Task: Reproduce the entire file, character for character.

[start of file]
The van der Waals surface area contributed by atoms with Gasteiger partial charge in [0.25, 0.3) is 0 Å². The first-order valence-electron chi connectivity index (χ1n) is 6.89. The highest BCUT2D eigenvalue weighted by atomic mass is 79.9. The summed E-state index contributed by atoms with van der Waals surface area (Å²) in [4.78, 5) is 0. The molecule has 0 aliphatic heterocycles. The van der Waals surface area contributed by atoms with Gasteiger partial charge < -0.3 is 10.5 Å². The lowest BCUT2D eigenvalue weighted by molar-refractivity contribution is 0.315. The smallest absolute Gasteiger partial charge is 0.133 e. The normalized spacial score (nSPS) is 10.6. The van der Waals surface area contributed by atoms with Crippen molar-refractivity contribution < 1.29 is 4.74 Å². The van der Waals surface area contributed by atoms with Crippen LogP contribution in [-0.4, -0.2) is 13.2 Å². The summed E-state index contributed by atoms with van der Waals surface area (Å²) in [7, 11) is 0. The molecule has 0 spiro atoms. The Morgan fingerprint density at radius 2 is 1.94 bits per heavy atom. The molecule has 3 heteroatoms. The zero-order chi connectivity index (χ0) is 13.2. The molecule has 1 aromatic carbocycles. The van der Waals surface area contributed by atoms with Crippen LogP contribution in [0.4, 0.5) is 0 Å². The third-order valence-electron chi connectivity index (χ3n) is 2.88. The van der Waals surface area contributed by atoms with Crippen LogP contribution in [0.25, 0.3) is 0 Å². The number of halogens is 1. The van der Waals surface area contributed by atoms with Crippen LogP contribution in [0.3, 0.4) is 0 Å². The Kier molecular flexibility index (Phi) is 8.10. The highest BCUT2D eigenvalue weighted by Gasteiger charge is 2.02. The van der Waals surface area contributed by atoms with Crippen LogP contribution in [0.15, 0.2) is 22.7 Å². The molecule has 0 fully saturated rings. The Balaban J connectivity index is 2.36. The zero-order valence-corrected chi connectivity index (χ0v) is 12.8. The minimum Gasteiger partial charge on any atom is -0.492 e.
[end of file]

The van der Waals surface area contributed by atoms with Gasteiger partial charge in [0.25, 0.3) is 0 Å². The first-order valence-electron chi connectivity index (χ1n) is 6.89. The highest BCUT2D eigenvalue weighted by atomic mass is 79.9. The summed E-state index contributed by atoms with van der Waals surface area (Å²) in [4.78, 5) is 0. The molecule has 0 aliphatic heterocycles. The van der Waals surface area contributed by atoms with Gasteiger partial charge < -0.3 is 10.5 Å². The lowest BCUT2D eigenvalue weighted by molar-refractivity contribution is 0.315. The smallest absolute Gasteiger partial charge is 0.133 e. The normalized spacial score (nSPS) is 10.6. The van der Waals surface area contributed by atoms with Crippen molar-refractivity contribution < 1.29 is 4.74 Å². The van der Waals surface area contributed by atoms with Crippen LogP contribution in [-0.4, -0.2) is 13.2 Å². The summed E-state index contributed by atoms with van der Waals surface area (Å²) in [7, 11) is 0. The molecule has 0 spiro atoms. The Morgan fingerprint density at radius 2 is 1.94 bits per heavy atom. The molecule has 3 heteroatoms. The zero-order chi connectivity index (χ0) is 13.2. The molecule has 1 aromatic carbocycles. The van der Waals surface area contributed by atoms with Crippen LogP contribution in [0.4, 0.5) is 0 Å². The third-order valence-electron chi connectivity index (χ3n) is 2.88. The van der Waals surface area contributed by atoms with Crippen LogP contribution in [0.25, 0.3) is 0 Å². The number of halogens is 1. The van der Waals surface area contributed by atoms with Crippen LogP contribution in [0.3, 0.4) is 0 Å². The Kier molecular flexibility index (Phi) is 8.10. The highest BCUT2D eigenvalue weighted by Gasteiger charge is 2.02. The van der Waals surface area contributed by atoms with Crippen LogP contribution in [0.15, 0.2) is 22.7 Å². The molecule has 0 fully saturated rings. The Balaban J connectivity index is 2.36. The zero-order valence-corrected chi connectivity index (χ0v) is 12.8. The minimum Gasteiger partial charge on any atom is -0.492 e.